Chaturanga Dandasana (Four Limbed Staff Pose)

Iyengar's difficulty rating: 1* out of 60*

Iyengar's Technique:

  1. Lie down prone (facedown).
  2. Bend your elbows and place your palms beside your chest. Keep your feet about a foot apart.
  3. On an exhale, push into the floor and raise your whole body a few inches from the floor, so that only your hands and toes touch the ground. Keep your whole body taut and engaged, "stiff as a staff, parallel to the floor from head to heel and the knees taut." Remain here with normal breathing.
  4. Gradually slide your body forward in space until the tops of your toes rest on the floor (not pictured).
  5. Remain in this shape for about 30 seconds with normal or deep breathing. Then relax down onto the floor. You may repeat this posture several times.

Comparing Forms:

  • I have skipped step #4 in Iyengar's instructions, and am comparing my form to Iyengar's in this partially complete state. I occasionally perform this posture the way Iyengar instructs it, but I consider it a relatively obscure variation. The version shown here, essentially the bottom of a pushup, is much more common. Do note, however, that like Iyengar I did perform this posture by lifting up from the ground rather than lowering down from straight arms.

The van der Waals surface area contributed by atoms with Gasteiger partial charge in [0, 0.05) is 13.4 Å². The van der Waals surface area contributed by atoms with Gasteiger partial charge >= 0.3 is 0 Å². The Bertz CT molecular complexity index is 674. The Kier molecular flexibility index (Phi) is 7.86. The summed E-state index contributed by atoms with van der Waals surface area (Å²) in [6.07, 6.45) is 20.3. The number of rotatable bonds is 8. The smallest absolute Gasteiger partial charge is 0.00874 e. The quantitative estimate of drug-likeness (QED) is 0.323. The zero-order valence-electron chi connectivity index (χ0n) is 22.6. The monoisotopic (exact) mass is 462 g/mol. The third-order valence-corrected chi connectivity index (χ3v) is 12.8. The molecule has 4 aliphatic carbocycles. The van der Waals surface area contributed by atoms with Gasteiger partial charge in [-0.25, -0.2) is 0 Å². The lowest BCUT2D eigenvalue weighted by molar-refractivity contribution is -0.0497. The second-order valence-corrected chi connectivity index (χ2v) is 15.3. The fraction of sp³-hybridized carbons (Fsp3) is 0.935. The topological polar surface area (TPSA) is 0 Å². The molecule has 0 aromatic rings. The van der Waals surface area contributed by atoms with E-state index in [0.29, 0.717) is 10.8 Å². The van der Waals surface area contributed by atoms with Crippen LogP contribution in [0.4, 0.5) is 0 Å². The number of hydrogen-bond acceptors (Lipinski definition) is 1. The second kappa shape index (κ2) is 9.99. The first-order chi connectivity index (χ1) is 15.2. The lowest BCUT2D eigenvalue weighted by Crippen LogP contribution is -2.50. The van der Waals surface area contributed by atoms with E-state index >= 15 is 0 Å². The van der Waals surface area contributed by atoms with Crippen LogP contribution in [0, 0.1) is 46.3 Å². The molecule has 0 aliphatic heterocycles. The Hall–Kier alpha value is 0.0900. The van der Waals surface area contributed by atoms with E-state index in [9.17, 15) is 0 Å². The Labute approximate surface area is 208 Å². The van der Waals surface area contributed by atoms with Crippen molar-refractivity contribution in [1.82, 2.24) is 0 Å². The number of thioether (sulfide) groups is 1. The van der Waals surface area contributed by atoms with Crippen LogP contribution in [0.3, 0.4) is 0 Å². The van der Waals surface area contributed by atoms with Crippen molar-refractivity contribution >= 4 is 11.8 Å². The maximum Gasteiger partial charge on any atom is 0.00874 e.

• It's worth noting here that Iyengar does not indicate that your elbows must be pinned to your sides. This is a common "alignment" instruction in vinyasa yoga, and in my experience, it causes a lot of harm to many students' shoulders. Both Iyengar and I appear to leave some space between our elbows and the sides of our torsos.
  • Iyengar's elbows are higher than his shoulders, and he exhibits slight anterior humeral glide, meaning the heads of his armbones are protruding forward and in towards the center of his clavicle. This is very aggressive and can cause inflammation to the rotator cuff and biceps tendon if performed repetitively and without very resilient joint tissue. I have lifted my shoulders higher, but in an effort to emulate Iyengar and explore his method, I too have a little bit of this going on.
  • Iyengar's elbows are slightly behind his wrists. My elbows are directly above my wrists. Many "alignment" teachers will tell students they must keep their elbows directly above their wrists, but I disagree with this. Iyengar's shape may be healthier for the wrists of some individuals. I recommend that every student find his or her own places of comfort and strength with regards to wrist angles.